Thursday, June 04, 2009

It is easy to be cheated (5) - Equity linked notes

An equity linked note is created by a financial institution and usually takes the following form: the capital is linked to a specified share or basket of shares. If the share stay above a certain price during the specified , the investor gets a specified interest rate, which is higher than fixed deposit rate. 
If the share fall below a certain price, the investor has to take delivery of the share. The investor is told that they can keep the share until it recovers in value. The investor is happy to hold the share for the longer term, as it is from the shares of a reputable company.
This is how the investor can be cheated. If the share price goes up 10% during the period, the investor gets the specified interst rate, say 2%, and the remaining 8% goes to the product issuer.  If the share price drops by 10%, the investor has to bear the paper loss of 10%. 
There is no way for the retail investor to know if the terms of the transactions are fair, taking into account the relative probability of a gain or loss. 
Many people have lost a lot of money on these equity linked notes when the market gains against them. If the market goes in their favour, the only receive a part of the actual gain. 
To make the matter worse, the financial institution offer to lend money for the investor to take five times of the exposure. The investor is not aware that their risk has increased five times due to the leverage. If the share price drops 10%, they could lose 50% of their capital. They do not get a commensurate return if the share price moves in their favour! 
 Tan Kin Lian



Anonymous said...

Very well and clearly described. Short and brilliant!

It's great to be a bank! But maybe not so nowadays!

Anonymous said...

This amounts to cheating. Hope MAS will do something about it.

Demystified said...

There's a place for instruments like Equity Linked Notes.

Not in the way you'd described, which is that the Bank structured this simply to cheat people of their money.

ELNs offer a cheaper way of potentially buying the stock.

If you feel the stock will appreciate in 1 month, by all means buy the stock direct.

But if you feel the stock will trade sideways, and yet don't mind buying the stock for long term, BUT would not wish to buy at current market price, then ELNs are for you.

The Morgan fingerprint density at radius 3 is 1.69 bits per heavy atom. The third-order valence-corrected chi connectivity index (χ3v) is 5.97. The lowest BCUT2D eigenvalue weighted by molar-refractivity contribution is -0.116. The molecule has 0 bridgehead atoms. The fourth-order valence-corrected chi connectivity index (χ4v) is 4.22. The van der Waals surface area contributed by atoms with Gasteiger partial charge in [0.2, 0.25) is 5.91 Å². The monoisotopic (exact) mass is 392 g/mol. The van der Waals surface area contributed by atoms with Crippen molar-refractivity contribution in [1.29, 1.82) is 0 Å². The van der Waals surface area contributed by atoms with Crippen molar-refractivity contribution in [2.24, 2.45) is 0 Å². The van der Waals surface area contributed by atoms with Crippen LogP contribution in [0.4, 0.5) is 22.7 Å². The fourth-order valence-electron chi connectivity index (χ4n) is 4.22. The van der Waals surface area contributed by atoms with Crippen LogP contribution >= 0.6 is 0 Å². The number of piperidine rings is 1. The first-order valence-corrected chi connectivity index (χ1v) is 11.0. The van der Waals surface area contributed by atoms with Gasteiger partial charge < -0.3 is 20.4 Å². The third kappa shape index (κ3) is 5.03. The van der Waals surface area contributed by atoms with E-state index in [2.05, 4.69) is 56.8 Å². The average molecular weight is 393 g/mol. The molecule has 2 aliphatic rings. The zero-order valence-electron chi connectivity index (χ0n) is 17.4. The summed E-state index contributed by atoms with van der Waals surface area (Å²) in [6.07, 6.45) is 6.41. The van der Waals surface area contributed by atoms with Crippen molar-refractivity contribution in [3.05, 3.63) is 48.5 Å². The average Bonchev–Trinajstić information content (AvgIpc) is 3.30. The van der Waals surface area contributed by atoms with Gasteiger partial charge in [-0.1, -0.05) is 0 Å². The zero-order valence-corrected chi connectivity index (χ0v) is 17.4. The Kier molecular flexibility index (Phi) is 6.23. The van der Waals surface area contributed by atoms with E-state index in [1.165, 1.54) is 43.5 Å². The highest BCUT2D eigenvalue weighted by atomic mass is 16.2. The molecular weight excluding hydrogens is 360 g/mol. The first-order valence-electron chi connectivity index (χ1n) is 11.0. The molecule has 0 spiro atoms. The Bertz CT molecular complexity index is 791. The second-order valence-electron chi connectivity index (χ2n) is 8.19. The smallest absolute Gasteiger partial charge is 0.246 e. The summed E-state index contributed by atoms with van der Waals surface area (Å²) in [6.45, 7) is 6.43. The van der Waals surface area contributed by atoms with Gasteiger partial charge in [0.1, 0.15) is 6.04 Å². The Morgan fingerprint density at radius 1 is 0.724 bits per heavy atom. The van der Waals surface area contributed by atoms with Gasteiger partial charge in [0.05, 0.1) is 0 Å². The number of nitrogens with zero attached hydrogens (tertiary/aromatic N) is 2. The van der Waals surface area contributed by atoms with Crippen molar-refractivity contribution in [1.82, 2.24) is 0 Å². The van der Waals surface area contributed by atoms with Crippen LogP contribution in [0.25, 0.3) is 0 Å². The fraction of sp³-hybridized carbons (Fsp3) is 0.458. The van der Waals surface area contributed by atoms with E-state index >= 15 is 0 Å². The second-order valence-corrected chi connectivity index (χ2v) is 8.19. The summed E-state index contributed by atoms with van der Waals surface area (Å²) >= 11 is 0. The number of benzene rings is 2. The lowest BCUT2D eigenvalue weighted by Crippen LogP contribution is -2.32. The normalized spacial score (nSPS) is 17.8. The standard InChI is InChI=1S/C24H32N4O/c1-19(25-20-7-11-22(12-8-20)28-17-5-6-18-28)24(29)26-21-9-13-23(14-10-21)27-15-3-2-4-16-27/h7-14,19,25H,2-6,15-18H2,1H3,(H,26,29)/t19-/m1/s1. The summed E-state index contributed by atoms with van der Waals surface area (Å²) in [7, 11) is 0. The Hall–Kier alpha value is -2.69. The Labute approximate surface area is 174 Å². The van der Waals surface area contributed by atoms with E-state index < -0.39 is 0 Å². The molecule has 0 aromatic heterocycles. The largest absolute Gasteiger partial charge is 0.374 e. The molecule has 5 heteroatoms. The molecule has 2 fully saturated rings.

Of course you can suffer downside if the market collapses. It's the same risk as if you had bought the share directly.

The only difference is you do not share the upside if the stock outperforms. That's why you're compensated a little with a higher yield.

BUT, this is where your reading of the market comes in.

ELNs are good in a sideways trading market. Not otherwise.

Do not dismiss the instrument with a broad brush. It has it's merits if you possess an understanding of how it works vis-a-vis the market.

Thank you.

Anonymous said...

The worst thing about these equity notes is that usually a foreign bank will be the issuer and the banks selling the notes only earn a small percentage of it.As it is issue by the foreign banks the money will usually onverted into US dollars and even for the listed in the Singapore Stock Exchange it will be purcahsed in US dollars instead of Singapore dollars.Thus we will have to take both currency risks besides the price of the share.The bankers usually did not highlight the first risks or even mentioned about it at all.That is what happen to me. Thus my advice to people is to ditch the bankers and do your own investments by buying your good shares on your own or unit trust thru any security trading company.The return is much higher ,flexible and you wont get cheated by bankers (recall the minibond cases) further.They do not deserve to earn anything from our hard earn money.

Frustrated said...

Yes, agree with Anonymous 4 Jun 10:44pm.

Please only invest in fixed deposits and shares, things you understand.

Do not try all those exotic instruments and then cry foul when you get burnt cos you didnt understand the exoticness.

Anonymous said...

To: Demystified,

You are right to say that the strategy employed by an ELN is suitable for those who has a view that the stock will trade side way and hence do not mind to earn some income but with potential upside cap.

But you are wrong to say that the ELN is the instrument to use. The strategy that you are thinking of is the covered call option which is a combination of a long position in a stock and a short position in a call. Sophisticated investors would just use the covered call option directly. They will not use an ELN because (1) Bid-offer spread is large due to commissions (2) You do not hold the stock and hence there is a risk that the custodian can run away with your stock even if you supposed to hold the stock in the event the stock price is below the strike price.

Unlike sophisticated investors (who are usually portfolio managers), the ELN are marketed to novice investors like the aunties, uncles and the grandpa. These investors unknowing are making a short position in call so as to provide these product manufacturers a hedge against the long.

Nightsky said...

I would agree that Anonymous is right that ELNs are usually not bought by sophiscated investors who understand options.

How "ELNs offer a cheaper way of potentially buying the stock" escapes me after factoring the non-transparent high commission paid.

ELNs like all structured products are basically complex speculative bets with high risk to principal when bets turn out wrong. And unlike owing underlying shares, upside is capped.

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